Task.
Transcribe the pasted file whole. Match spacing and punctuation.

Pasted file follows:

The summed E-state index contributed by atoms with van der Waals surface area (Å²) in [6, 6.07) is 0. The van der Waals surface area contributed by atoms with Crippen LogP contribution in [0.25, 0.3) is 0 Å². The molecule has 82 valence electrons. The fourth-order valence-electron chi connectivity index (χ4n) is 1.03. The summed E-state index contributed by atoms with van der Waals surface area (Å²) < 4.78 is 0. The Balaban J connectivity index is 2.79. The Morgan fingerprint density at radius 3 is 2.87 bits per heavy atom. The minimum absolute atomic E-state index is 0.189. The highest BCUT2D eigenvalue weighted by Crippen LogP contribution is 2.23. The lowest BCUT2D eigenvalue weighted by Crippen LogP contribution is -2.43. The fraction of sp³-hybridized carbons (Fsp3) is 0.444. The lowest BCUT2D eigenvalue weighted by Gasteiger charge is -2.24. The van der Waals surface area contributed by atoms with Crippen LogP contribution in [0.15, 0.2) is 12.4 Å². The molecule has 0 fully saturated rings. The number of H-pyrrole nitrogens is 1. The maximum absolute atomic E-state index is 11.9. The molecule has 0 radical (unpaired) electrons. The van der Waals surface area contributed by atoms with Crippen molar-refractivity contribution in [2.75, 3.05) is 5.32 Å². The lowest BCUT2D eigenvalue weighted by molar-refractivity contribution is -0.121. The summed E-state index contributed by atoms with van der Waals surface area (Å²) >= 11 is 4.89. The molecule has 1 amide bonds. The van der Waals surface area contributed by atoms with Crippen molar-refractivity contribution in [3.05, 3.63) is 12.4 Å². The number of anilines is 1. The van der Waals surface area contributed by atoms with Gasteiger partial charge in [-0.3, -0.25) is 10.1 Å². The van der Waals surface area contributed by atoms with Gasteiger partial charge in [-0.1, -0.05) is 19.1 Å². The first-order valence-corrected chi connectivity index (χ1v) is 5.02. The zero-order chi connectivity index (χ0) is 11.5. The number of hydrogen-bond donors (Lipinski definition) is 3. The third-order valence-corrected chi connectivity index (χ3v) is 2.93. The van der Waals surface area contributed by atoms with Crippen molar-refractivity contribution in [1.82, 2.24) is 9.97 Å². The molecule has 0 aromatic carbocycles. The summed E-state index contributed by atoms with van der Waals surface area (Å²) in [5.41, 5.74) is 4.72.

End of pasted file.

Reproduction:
The summed E-state index contributed by atoms with van der Waals surface area (Å²) in [6, 6.07) is 0. The van der Waals surface area contributed by atoms with Crippen LogP contribution in [0.25, 0.3) is 0 Å². The molecule has 82 valence electrons. The fourth-order valence-electron chi connectivity index (χ4n) is 1.03. The summed E-state index contributed by atoms with van der Waals surface area (Å²) < 4.78 is 0. The Balaban J connectivity index is 2.79. The Morgan fingerprint density at radius 3 is 2.87 bits per heavy atom. The minimum absolute atomic E-state index is 0.189. The highest BCUT2D eigenvalue weighted by Crippen LogP contribution is 2.23. The lowest BCUT2D eigenvalue weighted by Crippen LogP contribution is -2.43. The fraction of sp³-hybridized carbons (Fsp3) is 0.444. The lowest BCUT2D eigenvalue weighted by Gasteiger charge is -2.24. The van der Waals surface area contributed by atoms with Crippen LogP contribution in [0.15, 0.2) is 12.4 Å². The molecule has 0 fully saturated rings. The number of H-pyrrole nitrogens is 1. The maximum absolute atomic E-state index is 11.9. The molecule has 0 radical (unpaired) electrons. The van der Waals surface area contributed by atoms with Crippen molar-refractivity contribution in [2.75, 3.05) is 5.32 Å². The lowest BCUT2D eigenvalue weighted by molar-refractivity contribution is -0.121. The summed E-state index contributed by atoms with van der Waals surface area (Å²) >= 11 is 4.89. The molecule has 1 amide bonds. The van der Waals surface area contributed by atoms with Crippen molar-refractivity contribution in [3.05, 3.63) is 12.4 Å². The number of anilines is 1. The van der Waals surface area contributed by atoms with Gasteiger partial charge in [-0.3, -0.25) is 10.1 Å². The van der Waals surface area contributed by atoms with Gasteiger partial charge in [-0.1, -0.05) is 19.1 Å². The first-order valence-corrected chi connectivity index (χ1v) is 5.02. The zero-order chi connectivity index (χ0) is 11.5. The number of hydrogen-bond donors (Lipinski definition) is 3. The third-order valence-corrected chi connectivity index (χ3v) is 2.93. The van der Waals surface area contributed by atoms with Crippen molar-refractivity contribution in [1.82, 2.24) is 9.97 Å². The molecule has 0 aromatic carbocycles. The summed E-state index contributed by atoms with van der Waals surface area (Å²) in [5.41, 5.74) is 4.72.